Homework Help: X^t(AA^t)X ≥ 0 for all x∈R^n?

1. Mar 3, 2010

GenAlg

1. The problem statement, all variables and given/known data

Show that the quadratic form $$h(x) = X^t(AA^t)X$$ is greater than or equal to 0 for all $$x$$ in $$R^n$$.

2. Relevant equations

3. The attempt at a solution

Since $$(AA^t)^t = (A^t)^t A^t = AA^t$$, $$AA^t$$ can (according to the spectral theorem) be diagonalized in an orthonormal eigenvector basis. Assuming $$X = TX'$$ to be the relation between the bases, it follows that (since T is orthogonal):

$$h(x) = X^t(AA^t)X = (TX')^t(AA^t)(TX') = (X'^t T^t) (AA^t)(TX') = X'^t (T^{-1} AA^t T)X' = X'^t D X' = \mu_1 x_1'^2 + \mu_2 x_2'^2 + ... \mu_n x_n'^2$$

The problem is thus equivalent to showing that $$\mu_1 \ge 0, \mu_2 \ge 0, ... , \mu_n \ge 0$$. I haven't gotten anywhere with that approach.

I attempted to work directly on $$h(x) = X^t(AA^t)X$$ as well by trying to complete the square for 2x2, 3x3, ... matrices $$AA^t$$ (i.e. by using induction), and the proof would, if some relevant transformation is valid and all eigenvalues are ≥0, follow from Sylvester's law of inertia. I didn't get anywhere with that approach either.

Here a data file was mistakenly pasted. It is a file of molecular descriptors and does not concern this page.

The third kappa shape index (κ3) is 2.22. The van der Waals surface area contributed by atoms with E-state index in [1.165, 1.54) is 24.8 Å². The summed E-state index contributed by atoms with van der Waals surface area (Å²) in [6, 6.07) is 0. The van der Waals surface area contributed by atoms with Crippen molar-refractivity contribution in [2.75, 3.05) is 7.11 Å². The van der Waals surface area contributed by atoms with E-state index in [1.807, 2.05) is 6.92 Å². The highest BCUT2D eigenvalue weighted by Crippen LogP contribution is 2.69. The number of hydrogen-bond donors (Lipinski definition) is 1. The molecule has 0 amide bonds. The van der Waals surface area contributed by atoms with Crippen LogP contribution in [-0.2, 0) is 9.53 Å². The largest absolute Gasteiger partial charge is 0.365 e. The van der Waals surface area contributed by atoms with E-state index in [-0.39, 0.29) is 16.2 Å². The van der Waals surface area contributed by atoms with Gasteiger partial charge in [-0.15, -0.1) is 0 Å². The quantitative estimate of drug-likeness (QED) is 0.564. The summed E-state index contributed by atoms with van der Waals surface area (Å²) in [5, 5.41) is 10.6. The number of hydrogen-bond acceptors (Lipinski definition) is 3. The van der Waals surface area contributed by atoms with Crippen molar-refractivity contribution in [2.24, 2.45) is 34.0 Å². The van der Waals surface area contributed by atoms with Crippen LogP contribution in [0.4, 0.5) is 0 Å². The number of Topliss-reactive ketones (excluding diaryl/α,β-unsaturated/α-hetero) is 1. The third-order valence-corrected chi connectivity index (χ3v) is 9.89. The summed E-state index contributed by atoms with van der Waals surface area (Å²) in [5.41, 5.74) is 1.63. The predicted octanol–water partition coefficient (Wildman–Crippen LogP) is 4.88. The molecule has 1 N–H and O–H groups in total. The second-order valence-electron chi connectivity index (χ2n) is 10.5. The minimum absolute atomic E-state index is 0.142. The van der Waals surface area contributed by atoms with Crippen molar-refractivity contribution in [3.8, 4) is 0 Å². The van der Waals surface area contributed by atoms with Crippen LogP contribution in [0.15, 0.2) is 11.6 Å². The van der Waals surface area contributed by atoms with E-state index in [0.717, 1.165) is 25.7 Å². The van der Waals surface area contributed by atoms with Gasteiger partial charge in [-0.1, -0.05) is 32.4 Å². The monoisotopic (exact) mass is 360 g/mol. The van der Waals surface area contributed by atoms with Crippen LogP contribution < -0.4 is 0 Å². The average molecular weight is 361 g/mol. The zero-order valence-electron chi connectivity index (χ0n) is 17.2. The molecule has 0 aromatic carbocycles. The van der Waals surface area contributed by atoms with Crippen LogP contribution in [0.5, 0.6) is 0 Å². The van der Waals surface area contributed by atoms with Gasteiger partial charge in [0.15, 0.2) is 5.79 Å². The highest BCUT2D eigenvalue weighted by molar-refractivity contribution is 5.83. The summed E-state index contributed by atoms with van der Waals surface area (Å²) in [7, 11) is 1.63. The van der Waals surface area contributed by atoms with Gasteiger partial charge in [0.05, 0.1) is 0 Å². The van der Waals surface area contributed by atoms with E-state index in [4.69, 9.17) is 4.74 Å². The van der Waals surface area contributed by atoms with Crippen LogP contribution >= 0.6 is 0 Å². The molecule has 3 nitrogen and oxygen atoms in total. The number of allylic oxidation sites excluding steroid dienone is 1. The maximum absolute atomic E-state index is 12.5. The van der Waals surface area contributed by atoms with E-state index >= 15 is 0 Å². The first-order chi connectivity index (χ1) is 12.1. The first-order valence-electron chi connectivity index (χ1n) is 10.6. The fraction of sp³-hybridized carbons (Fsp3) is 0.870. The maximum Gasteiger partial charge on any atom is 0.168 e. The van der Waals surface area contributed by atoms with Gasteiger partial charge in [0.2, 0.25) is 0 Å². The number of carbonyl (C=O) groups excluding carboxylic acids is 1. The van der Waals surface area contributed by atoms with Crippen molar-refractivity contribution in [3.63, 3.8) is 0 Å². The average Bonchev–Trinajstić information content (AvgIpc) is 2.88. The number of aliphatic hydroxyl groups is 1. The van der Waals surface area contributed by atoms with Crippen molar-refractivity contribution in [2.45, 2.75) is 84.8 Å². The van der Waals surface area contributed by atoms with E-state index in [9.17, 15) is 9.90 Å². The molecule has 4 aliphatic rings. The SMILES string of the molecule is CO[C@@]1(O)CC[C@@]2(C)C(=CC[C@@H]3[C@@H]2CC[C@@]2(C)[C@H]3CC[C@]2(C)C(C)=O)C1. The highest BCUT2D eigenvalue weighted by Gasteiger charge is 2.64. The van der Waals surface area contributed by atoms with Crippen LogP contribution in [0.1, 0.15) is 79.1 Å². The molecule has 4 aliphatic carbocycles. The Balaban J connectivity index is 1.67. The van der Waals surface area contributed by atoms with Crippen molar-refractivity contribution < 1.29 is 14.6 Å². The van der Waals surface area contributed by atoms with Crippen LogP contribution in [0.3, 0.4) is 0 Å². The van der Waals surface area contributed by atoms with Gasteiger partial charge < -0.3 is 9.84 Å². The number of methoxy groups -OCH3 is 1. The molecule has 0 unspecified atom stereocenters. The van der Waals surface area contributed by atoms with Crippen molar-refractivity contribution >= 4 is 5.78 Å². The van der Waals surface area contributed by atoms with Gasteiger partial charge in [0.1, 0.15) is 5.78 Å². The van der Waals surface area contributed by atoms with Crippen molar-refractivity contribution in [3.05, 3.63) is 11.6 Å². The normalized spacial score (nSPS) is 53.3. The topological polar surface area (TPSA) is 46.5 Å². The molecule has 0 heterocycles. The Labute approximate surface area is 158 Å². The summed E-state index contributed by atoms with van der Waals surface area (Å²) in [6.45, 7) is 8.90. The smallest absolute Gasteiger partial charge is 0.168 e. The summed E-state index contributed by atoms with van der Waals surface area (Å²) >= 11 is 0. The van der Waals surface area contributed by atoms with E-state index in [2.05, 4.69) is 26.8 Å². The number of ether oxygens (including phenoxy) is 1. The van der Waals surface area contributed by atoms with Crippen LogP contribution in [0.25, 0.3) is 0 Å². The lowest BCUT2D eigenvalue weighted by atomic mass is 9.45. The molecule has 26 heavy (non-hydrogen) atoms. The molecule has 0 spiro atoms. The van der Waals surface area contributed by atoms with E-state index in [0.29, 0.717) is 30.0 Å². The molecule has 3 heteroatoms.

Ideas?

2. Mar 4, 2010

Mathnerdmo

I don't know most of the methods you used in your solution attempt, however...

Rewrite $$h(x)$$ in terms of $$Y = A^tX$$

3. Mar 4, 2010

VKint

Hint: Try rewriting $$X^t (AA^t) X$$ as an inner product of something with itself.

Alternatively, if you want to explicitly prove that all eigenvalues are positive, consider an eigenvector $$y$$, with $$AA^t y = \lambda y$$. What's $$(AA^t y) \cdot y$$? Now apply a basic result about the transpose to get what you want.

Share this great discussion with others via Reddit, Google+, Twitter, or Facebook